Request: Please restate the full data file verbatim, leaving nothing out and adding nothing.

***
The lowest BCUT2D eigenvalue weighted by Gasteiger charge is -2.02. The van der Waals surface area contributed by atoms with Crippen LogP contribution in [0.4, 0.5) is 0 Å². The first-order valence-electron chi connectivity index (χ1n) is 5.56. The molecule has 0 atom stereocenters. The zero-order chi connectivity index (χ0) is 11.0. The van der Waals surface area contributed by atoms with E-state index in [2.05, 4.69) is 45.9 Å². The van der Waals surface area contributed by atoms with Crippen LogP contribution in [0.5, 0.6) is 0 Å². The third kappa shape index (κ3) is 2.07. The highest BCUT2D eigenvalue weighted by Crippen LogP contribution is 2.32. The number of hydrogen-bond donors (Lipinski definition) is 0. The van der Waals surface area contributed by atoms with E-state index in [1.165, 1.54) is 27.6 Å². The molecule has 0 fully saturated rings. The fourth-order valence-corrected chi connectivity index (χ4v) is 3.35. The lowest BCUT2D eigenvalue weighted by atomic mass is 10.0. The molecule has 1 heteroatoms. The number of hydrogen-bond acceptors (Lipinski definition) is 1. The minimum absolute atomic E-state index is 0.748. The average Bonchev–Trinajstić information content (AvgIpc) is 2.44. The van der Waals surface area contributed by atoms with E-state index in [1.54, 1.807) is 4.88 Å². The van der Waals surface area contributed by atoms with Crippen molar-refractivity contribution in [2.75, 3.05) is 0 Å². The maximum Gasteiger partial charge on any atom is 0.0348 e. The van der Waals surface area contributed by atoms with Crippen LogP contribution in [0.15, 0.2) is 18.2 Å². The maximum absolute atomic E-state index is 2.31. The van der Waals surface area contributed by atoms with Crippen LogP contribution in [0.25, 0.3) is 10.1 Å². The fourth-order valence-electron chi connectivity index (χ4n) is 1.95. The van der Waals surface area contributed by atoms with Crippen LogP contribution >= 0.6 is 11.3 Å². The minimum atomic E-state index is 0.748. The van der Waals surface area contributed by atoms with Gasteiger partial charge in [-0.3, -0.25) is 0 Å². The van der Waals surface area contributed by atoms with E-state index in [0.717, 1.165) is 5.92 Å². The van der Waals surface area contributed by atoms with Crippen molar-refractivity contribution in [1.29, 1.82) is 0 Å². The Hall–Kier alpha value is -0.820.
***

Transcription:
The lowest BCUT2D eigenvalue weighted by Gasteiger charge is -2.02. The van der Waals surface area contributed by atoms with Crippen LogP contribution in [0.4, 0.5) is 0 Å². The first-order valence-electron chi connectivity index (χ1n) is 5.56. The molecule has 0 atom stereocenters. The zero-order chi connectivity index (χ0) is 11.0. The van der Waals surface area contributed by atoms with E-state index in [2.05, 4.69) is 45.9 Å². The van der Waals surface area contributed by atoms with Crippen LogP contribution in [0.5, 0.6) is 0 Å². The third kappa shape index (κ3) is 2.07. The highest BCUT2D eigenvalue weighted by Crippen LogP contribution is 2.32. The number of hydrogen-bond donors (Lipinski definition) is 0. The van der Waals surface area contributed by atoms with E-state index in [1.165, 1.54) is 27.6 Å². The molecule has 0 fully saturated rings. The fourth-order valence-corrected chi connectivity index (χ4v) is 3.35. The lowest BCUT2D eigenvalue weighted by atomic mass is 10.0. The molecule has 1 heteroatoms. The number of hydrogen-bond acceptors (Lipinski definition) is 1. The minimum absolute atomic E-state index is 0.748. The average Bonchev–Trinajstić information content (AvgIpc) is 2.44. The van der Waals surface area contributed by atoms with E-state index in [1.54, 1.807) is 4.88 Å². The van der Waals surface area contributed by atoms with Crippen molar-refractivity contribution in [2.75, 3.05) is 0 Å². The maximum Gasteiger partial charge on any atom is 0.0348 e. The van der Waals surface area contributed by atoms with Crippen LogP contribution in [0.15, 0.2) is 18.2 Å². The maximum absolute atomic E-state index is 2.31. The van der Waals surface area contributed by atoms with Crippen LogP contribution in [0.25, 0.3) is 10.1 Å². The fourth-order valence-electron chi connectivity index (χ4n) is 1.95. The van der Waals surface area contributed by atoms with Crippen LogP contribution >= 0.6 is 11.3 Å². The minimum atomic E-state index is 0.748. The van der Waals surface area contributed by atoms with Gasteiger partial charge in [-0.3, -0.25) is 0 Å². The van der Waals surface area contributed by atoms with E-state index in [0.717, 1.165) is 5.92 Å². The van der Waals surface area contributed by atoms with Crippen molar-refractivity contribution in [1.29, 1.82) is 0 Å². The Hall–Kier alpha value is -0.820.